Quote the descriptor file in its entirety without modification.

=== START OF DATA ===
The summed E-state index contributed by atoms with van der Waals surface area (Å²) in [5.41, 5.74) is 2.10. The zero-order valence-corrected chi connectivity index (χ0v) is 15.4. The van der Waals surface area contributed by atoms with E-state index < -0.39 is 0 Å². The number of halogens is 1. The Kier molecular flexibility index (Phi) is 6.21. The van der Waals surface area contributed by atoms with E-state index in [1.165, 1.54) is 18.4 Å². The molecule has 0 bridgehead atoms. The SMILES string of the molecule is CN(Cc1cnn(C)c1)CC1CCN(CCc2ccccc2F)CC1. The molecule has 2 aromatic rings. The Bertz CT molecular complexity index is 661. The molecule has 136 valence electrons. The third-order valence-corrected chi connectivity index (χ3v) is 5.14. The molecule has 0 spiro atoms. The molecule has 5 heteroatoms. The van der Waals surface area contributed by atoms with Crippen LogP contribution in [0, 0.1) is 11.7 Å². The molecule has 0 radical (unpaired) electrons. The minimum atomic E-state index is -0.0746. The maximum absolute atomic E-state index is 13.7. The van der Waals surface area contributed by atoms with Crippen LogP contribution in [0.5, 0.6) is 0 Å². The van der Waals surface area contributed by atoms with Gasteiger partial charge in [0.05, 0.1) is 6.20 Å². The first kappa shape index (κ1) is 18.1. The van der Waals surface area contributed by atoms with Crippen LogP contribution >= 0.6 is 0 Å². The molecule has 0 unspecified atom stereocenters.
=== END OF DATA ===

The summed E-state index contributed by atoms with van der Waals surface area (Å²) in [5.41, 5.74) is 2.10. The zero-order valence-corrected chi connectivity index (χ0v) is 15.4. The van der Waals surface area contributed by atoms with E-state index < -0.39 is 0 Å². The number of halogens is 1. The Kier molecular flexibility index (Phi) is 6.21. The van der Waals surface area contributed by atoms with E-state index in [1.165, 1.54) is 18.4 Å². The molecule has 0 bridgehead atoms. The SMILES string of the molecule is CN(Cc1cnn(C)c1)CC1CCN(CCc2ccccc2F)CC1. The molecule has 2 aromatic rings. The Bertz CT molecular complexity index is 661. The molecule has 136 valence electrons. The third-order valence-corrected chi connectivity index (χ3v) is 5.14. The molecule has 0 spiro atoms. The molecule has 5 heteroatoms. The van der Waals surface area contributed by atoms with Crippen LogP contribution in [0, 0.1) is 11.7 Å². The molecule has 0 radical (unpaired) electrons. The minimum atomic E-state index is -0.0746. The maximum absolute atomic E-state index is 13.7. The van der Waals surface area contributed by atoms with Crippen LogP contribution in [0.5, 0.6) is 0 Å². The van der Waals surface area contributed by atoms with Gasteiger partial charge in [0.05, 0.1) is 6.20 Å². The first kappa shape index (κ1) is 18.1. The van der Waals surface area contributed by atoms with Crippen LogP contribution >= 0.6 is 0 Å². The molecule has 0 unspecified atom stereocenters.